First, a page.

Yeltsin To Seek Russian Sovereignty as Part of New Soviet Union
May. 31, 1990
MOSCOW (AP) _ Newly elected Russian President Boris N. Yeltsin said on Wednesday he will seek sovereignty for the largest Soviet republic within his first 100 days in office. He also demanded that the Soviet premier resign.
''We must turn this pyramid on its head.'' Yeltsin told a news conference one day after his election.
He said he would try to mend fences with Soviet President Mikhail S. Gorbachev, but he outlined a program far more radical than Gorbachev's.
Under Yeltsin's plan, Russia and the other 14 Soviet republics would remain within a reconstituted Soviet Union, but have far more power than the central government in most matters, excluding defense and national security.
''We must withstand the diktat of the center,'' Yeltsin said. ''If we withstand 100 days, if we are not pulled down ... Russia will be independent in every respect. It will make its own decisions. Russian laws must take priority over the union (national) laws. The Russian constitution must precede the union constitution.''
Russia accounts for 52 percent of the Soviet population and three-quarters of its land.
Yeltsin spoke to reporters in the Grand Kremlin Palace, where the Congress of Peoples' Deputies of the Russian Federation named him president Tuesday by a slim, four-vote majority.
Yeltsin said each Soviet republic should have sovereignty, giving it the right to overrule laws passed by the central government and conclude treaties with other Soviet republics and foreign countries. Russia may eventually seek membership in the United Nations, he said.
Yeltsin said he would open treaty negotiations immediately with the secessionist Baltic republics. And he said that if Lithuania suspends its March 11 declaration of independence, Gorbachev should end the sanctions he imposed on the republic and engage in a dialogue.
''I do think 100 days is sufficient to do that,'' Yeltsin said, sketching out the steps he planned to take early in his term.
He said his first task was negotiating with more moderate and conservative members of the Russian Congress to forge a working coalition, including nominating compromise candidates as his deputies and as heads of congressional committees.
He said he had consulted with 200 members of the Congress since his election, seeking alliances.
Any declaration of Russian sovereignty must be approved by the Russian Congress, of which Yeltsin is chairman, or president.
''Russia needs and I think it will acquire genuine sovereignty . .. and will at last have its own internal and external policies,'' he said.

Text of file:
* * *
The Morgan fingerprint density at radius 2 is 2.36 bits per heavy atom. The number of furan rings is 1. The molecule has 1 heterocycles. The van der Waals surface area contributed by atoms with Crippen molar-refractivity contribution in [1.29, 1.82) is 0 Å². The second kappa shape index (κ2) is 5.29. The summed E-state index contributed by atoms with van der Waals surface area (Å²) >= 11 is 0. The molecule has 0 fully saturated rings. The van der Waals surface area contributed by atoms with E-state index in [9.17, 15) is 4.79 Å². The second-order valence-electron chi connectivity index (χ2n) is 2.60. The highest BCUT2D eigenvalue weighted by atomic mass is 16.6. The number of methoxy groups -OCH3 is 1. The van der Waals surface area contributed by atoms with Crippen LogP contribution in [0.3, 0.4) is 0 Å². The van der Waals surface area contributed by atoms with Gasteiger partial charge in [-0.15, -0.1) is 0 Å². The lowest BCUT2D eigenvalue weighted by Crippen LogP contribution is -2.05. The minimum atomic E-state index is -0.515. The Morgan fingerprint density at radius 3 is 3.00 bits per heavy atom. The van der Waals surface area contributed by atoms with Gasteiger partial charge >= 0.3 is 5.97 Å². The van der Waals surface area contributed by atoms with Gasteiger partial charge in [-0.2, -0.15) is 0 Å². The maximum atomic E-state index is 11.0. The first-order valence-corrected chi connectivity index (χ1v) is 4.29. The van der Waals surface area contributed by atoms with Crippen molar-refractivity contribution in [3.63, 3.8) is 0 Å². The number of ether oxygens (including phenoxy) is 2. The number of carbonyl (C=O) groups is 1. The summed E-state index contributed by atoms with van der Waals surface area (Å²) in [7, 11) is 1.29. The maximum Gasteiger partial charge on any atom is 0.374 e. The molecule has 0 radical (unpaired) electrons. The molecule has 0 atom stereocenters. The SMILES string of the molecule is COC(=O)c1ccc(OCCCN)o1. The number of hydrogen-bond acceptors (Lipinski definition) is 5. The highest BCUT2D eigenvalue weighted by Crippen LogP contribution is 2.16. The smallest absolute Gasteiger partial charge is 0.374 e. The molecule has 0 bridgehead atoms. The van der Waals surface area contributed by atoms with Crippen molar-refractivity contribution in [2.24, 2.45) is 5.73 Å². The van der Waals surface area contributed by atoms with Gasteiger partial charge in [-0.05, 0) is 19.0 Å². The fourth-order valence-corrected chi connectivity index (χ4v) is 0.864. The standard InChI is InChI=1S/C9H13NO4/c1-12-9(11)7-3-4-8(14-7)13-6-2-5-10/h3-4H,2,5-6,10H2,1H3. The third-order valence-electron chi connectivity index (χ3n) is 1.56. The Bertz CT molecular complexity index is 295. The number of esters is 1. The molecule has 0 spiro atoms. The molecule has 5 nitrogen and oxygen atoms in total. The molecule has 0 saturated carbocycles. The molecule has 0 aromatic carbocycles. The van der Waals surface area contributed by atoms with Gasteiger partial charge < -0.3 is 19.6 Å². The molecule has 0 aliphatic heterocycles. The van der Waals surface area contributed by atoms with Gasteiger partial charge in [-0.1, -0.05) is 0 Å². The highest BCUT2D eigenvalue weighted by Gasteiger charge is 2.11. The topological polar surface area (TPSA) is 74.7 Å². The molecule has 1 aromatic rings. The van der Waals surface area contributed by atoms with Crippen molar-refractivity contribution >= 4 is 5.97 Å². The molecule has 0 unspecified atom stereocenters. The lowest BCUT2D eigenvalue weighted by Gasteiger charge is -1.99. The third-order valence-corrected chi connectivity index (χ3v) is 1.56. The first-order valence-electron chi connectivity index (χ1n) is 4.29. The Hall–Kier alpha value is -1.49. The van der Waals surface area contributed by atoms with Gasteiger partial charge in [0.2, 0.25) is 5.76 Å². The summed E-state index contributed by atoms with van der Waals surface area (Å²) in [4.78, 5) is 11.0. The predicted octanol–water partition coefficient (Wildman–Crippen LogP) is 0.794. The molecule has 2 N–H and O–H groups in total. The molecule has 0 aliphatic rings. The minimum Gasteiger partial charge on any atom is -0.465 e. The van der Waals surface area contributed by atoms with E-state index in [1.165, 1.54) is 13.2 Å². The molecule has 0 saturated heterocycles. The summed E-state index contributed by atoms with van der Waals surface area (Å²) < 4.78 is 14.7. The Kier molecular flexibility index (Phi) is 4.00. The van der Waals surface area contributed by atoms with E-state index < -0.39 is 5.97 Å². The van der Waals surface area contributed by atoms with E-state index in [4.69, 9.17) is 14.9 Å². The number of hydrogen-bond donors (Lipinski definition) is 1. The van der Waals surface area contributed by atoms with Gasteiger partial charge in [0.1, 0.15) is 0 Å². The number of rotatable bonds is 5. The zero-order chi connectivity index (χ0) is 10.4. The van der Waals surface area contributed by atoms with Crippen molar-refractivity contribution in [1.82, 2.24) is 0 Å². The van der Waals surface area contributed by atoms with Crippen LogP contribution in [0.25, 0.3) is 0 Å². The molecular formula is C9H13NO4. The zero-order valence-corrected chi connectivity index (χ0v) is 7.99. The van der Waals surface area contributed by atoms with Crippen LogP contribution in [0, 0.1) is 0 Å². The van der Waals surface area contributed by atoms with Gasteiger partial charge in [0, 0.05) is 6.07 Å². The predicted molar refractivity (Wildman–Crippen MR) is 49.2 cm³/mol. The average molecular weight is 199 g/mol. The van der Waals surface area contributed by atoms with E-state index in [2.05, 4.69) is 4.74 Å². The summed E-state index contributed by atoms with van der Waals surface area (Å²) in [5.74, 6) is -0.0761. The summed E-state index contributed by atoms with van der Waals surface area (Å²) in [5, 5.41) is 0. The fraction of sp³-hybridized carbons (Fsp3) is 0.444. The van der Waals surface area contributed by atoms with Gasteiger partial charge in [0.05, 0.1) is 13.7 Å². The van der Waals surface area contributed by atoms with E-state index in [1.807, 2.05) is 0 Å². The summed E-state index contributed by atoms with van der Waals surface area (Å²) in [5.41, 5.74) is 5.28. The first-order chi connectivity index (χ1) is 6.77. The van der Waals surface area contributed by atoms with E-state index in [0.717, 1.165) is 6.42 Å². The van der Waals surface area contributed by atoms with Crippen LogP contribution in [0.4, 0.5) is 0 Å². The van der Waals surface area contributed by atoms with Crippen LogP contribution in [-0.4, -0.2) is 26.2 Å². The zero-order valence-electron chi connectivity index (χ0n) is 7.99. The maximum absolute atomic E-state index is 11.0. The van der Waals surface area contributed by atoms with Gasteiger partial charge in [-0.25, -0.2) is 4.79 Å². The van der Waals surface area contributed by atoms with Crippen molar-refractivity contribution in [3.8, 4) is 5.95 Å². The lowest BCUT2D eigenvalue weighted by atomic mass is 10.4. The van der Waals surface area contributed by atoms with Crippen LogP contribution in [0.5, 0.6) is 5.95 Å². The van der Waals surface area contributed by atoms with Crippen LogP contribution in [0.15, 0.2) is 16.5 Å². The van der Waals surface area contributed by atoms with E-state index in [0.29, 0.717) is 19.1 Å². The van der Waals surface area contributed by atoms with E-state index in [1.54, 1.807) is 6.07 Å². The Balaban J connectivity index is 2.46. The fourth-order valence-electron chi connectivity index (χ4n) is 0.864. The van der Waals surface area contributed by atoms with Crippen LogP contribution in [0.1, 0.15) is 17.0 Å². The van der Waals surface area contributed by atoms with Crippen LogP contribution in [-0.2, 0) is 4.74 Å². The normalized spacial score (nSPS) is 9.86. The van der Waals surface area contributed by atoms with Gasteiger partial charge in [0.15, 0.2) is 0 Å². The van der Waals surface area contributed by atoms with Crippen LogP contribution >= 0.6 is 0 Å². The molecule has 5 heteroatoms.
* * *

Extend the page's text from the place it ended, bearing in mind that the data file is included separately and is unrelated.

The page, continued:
The Russian Congress is a newly created body that is the highest authority in the Russian republic. As its leader, tall, white-haired Yeltsin will play a major role in shaping his own powers and duties.
He poses a major challenge to Gorbachev.
Yeltsin attacked the reform program presented by Soviet Premier Nikolai I. Ryzhkov, which touched off a round of panic buying by calling for steep increases in food prices.
''Regrettably, the ... (national) leadership and government at this point is losing the trust of the nation,'' he said.
''I do think we should demand its resignation,'' he said, referring to the Council of Ministers headed by Ryzhkov.
''I think the (Russian) Congress will decide we will not accept the proposed form of price increases, as was decided by the Ukraine,'' Yeltsin said.
The Ukrainian parliament on Tuesday voted not to block the price increases in that republic.
The price increases Ryzhkov seeks would be part of a transition to a partial market economy in the next five years. Yeltsin wants faster steps toward a market economy, but opposes sharp price increases, an apparent contradiction.
Yeltsin acknowledged disagreements with Gorbachev, but said he would seek a ''businessike'' relationship with him.
''True, we have our differences,'' he said. ''I renounce all these personal aspects fully and completely. I leave that behind.''
Yet at times, he seemed to be baiting the absent Soviet leader, who arrived in Washington.
Asked whether he thought leaders should hold top posts in both Communist Party and government, Yeltsin looked theatrically behind him at a statue of Vladimir I. Lenin, founder of the Soviet state.
''I am against combining any post in one person. And I am talking not just about the chairmanship of the party at the Russian level, at the regional level, or at the local level,'' he said.
It was an oblique call for Gorbachev - Soviet president and Soviet Communist Party general secretary - to give up one post.
Gorbachev brought Yeltsin to Moscow to head the city's Communist Party, but they fell out in 1987 over Yeltsin's demands for faster reform. Yelsin was ousted as Moscow party chief. His election as Russian president capped a remarkable political comeback.